- Camera—NIKON D5100
- Copyright—© 2014 Khürt Williams
- Focal length—35mm
- Shutter speed—1/160s
When I first moved to Northern Virginia in 1980, it was common to see Confederate flags and to hear “good ol’ boys” talk with racist overtones. Today the region is a multicultural success, has some of the best schools in the country, and is renowned for its globe-spanning ethnic food.
It also helps that Virginia’s immigrants are a mix of nationalities, with no one dominant ethnic group. That has encouraged broad-based assimilation, and prevented any single, easily identifiable group from being a source of social tensions.Bloomberg via Tyler Cowen
Dan Fredinburg, a Google executive who was killed during the 2015 Nepal earthquake:
WHILE CLIMBING CARSTENZ PYRAMID, the tallest mountain in Oceania, a fellow climber fell, lost a lot of her blood, and nearly died of hypothermia. Had we returned on the 6 day trek through the jungle that we used on the way in, she would have certainly died. To rescue her, I smuggled her through Grasberg Mine, the largest gold mine in the world. Along the way, we risked being shot by mercenaries, had our friends kidnapped and held hostage, and then were ultimately arrested and imprisoned inside a jail inside the gold mine. And I was on Mt Everest this year when an ice serac fell into the icefall and killed all but my team on the mountain. Afterwards we executed body recovery and then climbed back down through the damaged route. But these were mostly calculated risks.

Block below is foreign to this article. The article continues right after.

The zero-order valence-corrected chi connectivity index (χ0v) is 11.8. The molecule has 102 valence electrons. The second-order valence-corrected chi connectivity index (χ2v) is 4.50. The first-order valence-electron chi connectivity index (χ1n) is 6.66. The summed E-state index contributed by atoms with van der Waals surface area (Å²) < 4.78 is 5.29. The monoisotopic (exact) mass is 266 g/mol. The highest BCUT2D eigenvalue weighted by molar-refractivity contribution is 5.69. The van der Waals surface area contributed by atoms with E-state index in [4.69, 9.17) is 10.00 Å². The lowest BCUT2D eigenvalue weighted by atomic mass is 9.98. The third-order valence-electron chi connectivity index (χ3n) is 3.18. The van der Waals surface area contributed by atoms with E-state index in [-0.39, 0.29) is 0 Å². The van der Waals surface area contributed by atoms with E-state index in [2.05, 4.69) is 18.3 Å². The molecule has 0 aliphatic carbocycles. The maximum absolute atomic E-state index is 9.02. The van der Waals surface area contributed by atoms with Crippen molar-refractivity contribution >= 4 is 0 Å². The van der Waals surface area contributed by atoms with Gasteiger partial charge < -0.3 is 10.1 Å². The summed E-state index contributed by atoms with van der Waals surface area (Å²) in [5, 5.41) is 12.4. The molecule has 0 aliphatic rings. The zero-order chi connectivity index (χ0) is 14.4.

If I had to select the greatest risk I’ve taken in my life, it has been to throw myself into a romantic relationship with someone to reach a point of deep, illogical and visceral love. To a point where emotion and human connection overpowers any reason and safety. To be vulnerable psychologically and emotionally. This is real risk, with the greatest reward.DAN FREDINBURG
Every Saturday, I share a list of inspiring or interesting articles that I read during the week. Here’s what I read this week.